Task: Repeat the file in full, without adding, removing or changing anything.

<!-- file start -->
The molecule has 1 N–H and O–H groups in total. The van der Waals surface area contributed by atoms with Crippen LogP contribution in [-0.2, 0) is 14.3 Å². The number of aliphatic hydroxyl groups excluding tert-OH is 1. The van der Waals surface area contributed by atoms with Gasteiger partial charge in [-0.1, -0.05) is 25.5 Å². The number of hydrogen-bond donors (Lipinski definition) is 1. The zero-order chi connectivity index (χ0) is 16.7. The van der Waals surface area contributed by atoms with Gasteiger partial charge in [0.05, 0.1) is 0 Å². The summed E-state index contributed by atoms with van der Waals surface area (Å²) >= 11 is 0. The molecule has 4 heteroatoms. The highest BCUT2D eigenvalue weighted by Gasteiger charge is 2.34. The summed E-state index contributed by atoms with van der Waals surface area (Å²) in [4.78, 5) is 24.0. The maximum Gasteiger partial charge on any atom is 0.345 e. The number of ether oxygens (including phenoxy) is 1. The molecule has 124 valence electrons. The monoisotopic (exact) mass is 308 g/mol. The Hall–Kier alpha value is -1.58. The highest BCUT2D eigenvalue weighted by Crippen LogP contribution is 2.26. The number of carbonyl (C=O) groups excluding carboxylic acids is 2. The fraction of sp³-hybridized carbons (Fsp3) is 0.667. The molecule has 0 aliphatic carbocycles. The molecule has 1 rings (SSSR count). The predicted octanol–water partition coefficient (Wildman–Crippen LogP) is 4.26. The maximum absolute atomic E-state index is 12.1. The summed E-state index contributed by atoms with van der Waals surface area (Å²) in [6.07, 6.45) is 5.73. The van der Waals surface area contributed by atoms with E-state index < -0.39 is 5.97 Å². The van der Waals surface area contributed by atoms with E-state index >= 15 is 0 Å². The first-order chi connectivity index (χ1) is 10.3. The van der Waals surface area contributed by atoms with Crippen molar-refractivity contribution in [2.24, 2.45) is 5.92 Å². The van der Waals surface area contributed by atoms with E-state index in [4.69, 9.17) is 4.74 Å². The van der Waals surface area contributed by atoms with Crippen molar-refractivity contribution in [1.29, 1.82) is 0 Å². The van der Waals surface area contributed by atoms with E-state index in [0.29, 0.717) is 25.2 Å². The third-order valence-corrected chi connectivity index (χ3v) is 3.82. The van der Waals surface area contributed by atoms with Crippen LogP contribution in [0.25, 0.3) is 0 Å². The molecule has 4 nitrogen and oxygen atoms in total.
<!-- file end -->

The molecule has 1 N–H and O–H groups in total. The van der Waals surface area contributed by atoms with Crippen LogP contribution in [-0.2, 0) is 14.3 Å². The number of aliphatic hydroxyl groups excluding tert-OH is 1. The van der Waals surface area contributed by atoms with Gasteiger partial charge in [-0.1, -0.05) is 25.5 Å². The number of hydrogen-bond donors (Lipinski definition) is 1. The zero-order chi connectivity index (χ0) is 16.7. The van der Waals surface area contributed by atoms with Gasteiger partial charge in [0.05, 0.1) is 0 Å². The summed E-state index contributed by atoms with van der Waals surface area (Å²) >= 11 is 0. The molecule has 4 heteroatoms. The highest BCUT2D eigenvalue weighted by Gasteiger charge is 2.34. The summed E-state index contributed by atoms with van der Waals surface area (Å²) in [4.78, 5) is 24.0. The maximum Gasteiger partial charge on any atom is 0.345 e. The number of ether oxygens (including phenoxy) is 1. The molecule has 124 valence electrons. The monoisotopic (exact) mass is 308 g/mol. The Hall–Kier alpha value is -1.58. The highest BCUT2D eigenvalue weighted by Crippen LogP contribution is 2.26. The number of carbonyl (C=O) groups excluding carboxylic acids is 2. The fraction of sp³-hybridized carbons (Fsp3) is 0.667. The molecule has 0 aliphatic carbocycles. The molecule has 1 rings (SSSR count). The predicted octanol–water partition coefficient (Wildman–Crippen LogP) is 4.26. The maximum absolute atomic E-state index is 12.1. The summed E-state index contributed by atoms with van der Waals surface area (Å²) in [6.07, 6.45) is 5.73. The van der Waals surface area contributed by atoms with E-state index < -0.39 is 5.97 Å². The van der Waals surface area contributed by atoms with E-state index >= 15 is 0 Å². The first-order chi connectivity index (χ1) is 10.3. The van der Waals surface area contributed by atoms with Crippen molar-refractivity contribution in [2.24, 2.45) is 5.92 Å². The van der Waals surface area contributed by atoms with E-state index in [4.69, 9.17) is 4.74 Å². The van der Waals surface area contributed by atoms with Crippen molar-refractivity contribution in [1.29, 1.82) is 0 Å². The van der Waals surface area contributed by atoms with E-state index in [0.29, 0.717) is 25.2 Å². The third-order valence-corrected chi connectivity index (χ3v) is 3.82. The van der Waals surface area contributed by atoms with Crippen LogP contribution in [0.25, 0.3) is 0 Å². The molecule has 4 nitrogen and oxygen atoms in total.